How To Test & Adjust Your Soil pH Levels

If you’re looking to install a new lawn or if your lawn isn’t thriving as well as it once did, then it’s time to test your soil pH levels.

The ability of plants, particularly grasses, to absorb minerals and nutrients necessary for growth is influenced by the pH level of the soil. Most plants have a range of soil pH that makes them thrive. The optimal pH for grass is approximately between 6 & 7.

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Top Tips for SOIL pH

  • Keeping your lawn’s pH in balance is a key part of any lawn maintenance program
  • The best time to fix your pH is before you install new turf but can still easily be done afterwards
  • Testing your pH every now and then will help determine any underlying problems

What is pH?

pH stands for the ‘potential of hydrogen’ and is a scale of acidity from 0 to 14. A pH reading reveals how acidic or alkaline a substance is. More acidic solutions have lower pH and more alkaline solutions have higher pH.

Acids have a pH that is less than 7.

Alkalis have a pH that is greater than 7.

Substances in the middle that aren’t acidic or alkaline are known as neutral and usually have a pH of 7.

So, let’s look at how your soil pH affects your lawn.

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When should you adjust pH Levels?

The best time to carry out any soil improvements is prior to installing your new lawn. This includes any pH adjustments that may be needed. It is quite often necessary and practical to adjust pH for existing lawns as part of a maintenance plan.

The ideal pH range for your lawn is somewhere between 6.5 and 7. Many lawn types, Buffalos in particular, have been known to do quite well in more alkaline soils up to a pH of 8. But getting closer to the neutral mark will prove more beneficial to your lawn’s performance in the long-term. Basically pH affects the solubility of minerals and nutrients essential for plant growth. If your soil is out of the optimum range nutrients become difficult or almost impossible to absorb.

Measuring pH and then adjusting the levels may seem daunting, but there’s not that much really involved. Ideally, what we want is a lawn with a pH value around the neutral mark. Most Australian soil types are acidic more-often-than-not. The process of scratching off the topsoil can expose more highly-acidic clay. This will potentially affect your lawn in the long-term.

How to measure soil pH

Measuring a soil’s pH is easy to do and doesn’t involve a complicated scientific experiment.

All you need is a pH testing kit and they are readily available at hardware stores and nurseries

When it comes to doing the soil test, collect a few samples from different locations around your lawn area. Mix these together to get an average reading of the whole lawn, rather than just from one location.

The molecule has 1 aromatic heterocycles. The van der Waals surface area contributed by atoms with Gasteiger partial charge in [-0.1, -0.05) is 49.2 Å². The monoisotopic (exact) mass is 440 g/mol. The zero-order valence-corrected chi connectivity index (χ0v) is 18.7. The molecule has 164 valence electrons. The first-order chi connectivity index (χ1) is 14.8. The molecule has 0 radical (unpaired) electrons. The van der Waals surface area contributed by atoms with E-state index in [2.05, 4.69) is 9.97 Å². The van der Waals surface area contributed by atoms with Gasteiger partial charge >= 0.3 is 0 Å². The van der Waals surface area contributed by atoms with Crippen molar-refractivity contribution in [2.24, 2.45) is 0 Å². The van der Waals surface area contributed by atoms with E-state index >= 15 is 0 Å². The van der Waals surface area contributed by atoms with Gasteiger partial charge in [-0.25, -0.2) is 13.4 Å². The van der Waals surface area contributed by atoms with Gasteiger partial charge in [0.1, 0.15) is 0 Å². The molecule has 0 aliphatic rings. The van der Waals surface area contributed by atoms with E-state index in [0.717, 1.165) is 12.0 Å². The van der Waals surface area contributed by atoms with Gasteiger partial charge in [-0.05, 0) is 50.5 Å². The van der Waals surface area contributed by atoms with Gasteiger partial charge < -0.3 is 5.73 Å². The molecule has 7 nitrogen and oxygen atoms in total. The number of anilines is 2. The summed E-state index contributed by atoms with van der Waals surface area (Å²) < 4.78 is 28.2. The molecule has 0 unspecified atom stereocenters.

1. Dig down around 100 to 150 mm (4 to 6 inches) with a hand spade in a few spots. Mix up the samples in a bucket.

2. Remove any grass or root matter. Take a small amount of soil and perform the test as per the kit’s instructions.

3. Once you have the result you can look at a few ways to adjust the pH if necessary.

For a new lawn you can spread and rake-in the material directly into the soil bed. For existing lawns you can apply and water-in to the lawn, or even cast out by hand for smaller areas.

Soil pH

Correct pH imbalance

If your soil is acidic or alkaline the you can add some easily obtained soil conditioners – readily available from nurseries.

Acidic Soils

Acidic soils (5.5 and below) can be helped with an application of lime or dolomite. This should be applied at a rate of approximately:

  • 100 grams per square metre.
  • If you have a heavier loam soil use 200 grams per square metre.
  • Use 300-400 grams per square metre for heavy clay soils. It’s best to apply this amount of lime over two or three applications to avoid causing any shock to your lawn.

Alkaline soils

Alkaline soils (8 and above) are a little more difficult to correct. But it is possible by adding sulphur or a sulphate such as iron sulphate or sulphate of ammonia. This should be applied at a rate of approximately:

  • 25 grams per square metre for sandy soils
  • 50 grams per square metre for heavier loam
  • 100 grams per square metre for heavy clay soil

Carry out this process over a few weeks and test in between to get your lawn to a happy medium. Around the neutral 7 zone and your lawn will take-up nutrients, minerals and trace elements more readily.

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Conduct a test every year to see if anything is affecting the pH on an ongoing basis; fertilisers, water, drainage or other leaching issues.

If you’re unsure about attempting the process yourself get in touch with us here at Turfco. Getting your lawn’s pH back in balance is one of the key things before you look at a more comprehensive fertiliser regime.

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